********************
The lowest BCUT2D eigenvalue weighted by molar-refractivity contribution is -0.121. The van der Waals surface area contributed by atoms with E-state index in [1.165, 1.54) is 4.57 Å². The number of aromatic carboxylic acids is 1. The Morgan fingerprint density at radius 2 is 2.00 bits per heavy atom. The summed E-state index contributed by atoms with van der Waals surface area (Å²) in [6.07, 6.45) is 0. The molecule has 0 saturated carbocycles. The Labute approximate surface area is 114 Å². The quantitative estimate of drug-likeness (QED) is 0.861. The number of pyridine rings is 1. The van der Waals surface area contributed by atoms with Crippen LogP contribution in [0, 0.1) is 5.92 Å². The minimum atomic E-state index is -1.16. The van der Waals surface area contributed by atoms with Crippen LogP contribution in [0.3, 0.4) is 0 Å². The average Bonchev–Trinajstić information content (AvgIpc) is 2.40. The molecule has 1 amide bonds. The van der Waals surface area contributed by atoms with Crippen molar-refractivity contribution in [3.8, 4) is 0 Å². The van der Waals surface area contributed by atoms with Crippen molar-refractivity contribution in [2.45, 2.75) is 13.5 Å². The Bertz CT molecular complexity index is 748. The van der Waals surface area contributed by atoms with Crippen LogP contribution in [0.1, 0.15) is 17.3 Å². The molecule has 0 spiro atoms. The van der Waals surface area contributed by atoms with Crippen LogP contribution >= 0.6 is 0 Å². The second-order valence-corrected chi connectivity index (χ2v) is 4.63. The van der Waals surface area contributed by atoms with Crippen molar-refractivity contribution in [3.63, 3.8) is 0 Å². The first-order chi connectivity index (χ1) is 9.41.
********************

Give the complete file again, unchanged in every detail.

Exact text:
The lowest BCUT2D eigenvalue weighted by molar-refractivity contribution is -0.121. The van der Waals surface area contributed by atoms with E-state index in [1.165, 1.54) is 4.57 Å². The number of aromatic carboxylic acids is 1. The Morgan fingerprint density at radius 2 is 2.00 bits per heavy atom. The summed E-state index contributed by atoms with van der Waals surface area (Å²) in [6.07, 6.45) is 0. The molecule has 0 saturated carbocycles. The Labute approximate surface area is 114 Å². The quantitative estimate of drug-likeness (QED) is 0.861. The number of pyridine rings is 1. The van der Waals surface area contributed by atoms with Crippen LogP contribution in [0, 0.1) is 5.92 Å². The minimum atomic E-state index is -1.16. The van der Waals surface area contributed by atoms with Crippen LogP contribution in [0.3, 0.4) is 0 Å². The average Bonchev–Trinajstić information content (AvgIpc) is 2.40. The molecule has 1 amide bonds. The van der Waals surface area contributed by atoms with Crippen molar-refractivity contribution in [3.8, 4) is 0 Å². The van der Waals surface area contributed by atoms with Crippen molar-refractivity contribution in [2.45, 2.75) is 13.5 Å². The Bertz CT molecular complexity index is 748. The van der Waals surface area contributed by atoms with Crippen LogP contribution in [0.1, 0.15) is 17.3 Å². The molecule has 0 spiro atoms. The van der Waals surface area contributed by atoms with Crippen LogP contribution >= 0.6 is 0 Å². The second-order valence-corrected chi connectivity index (χ2v) is 4.63. The van der Waals surface area contributed by atoms with Crippen molar-refractivity contribution in [3.63, 3.8) is 0 Å². The first-order chi connectivity index (χ1) is 9.41.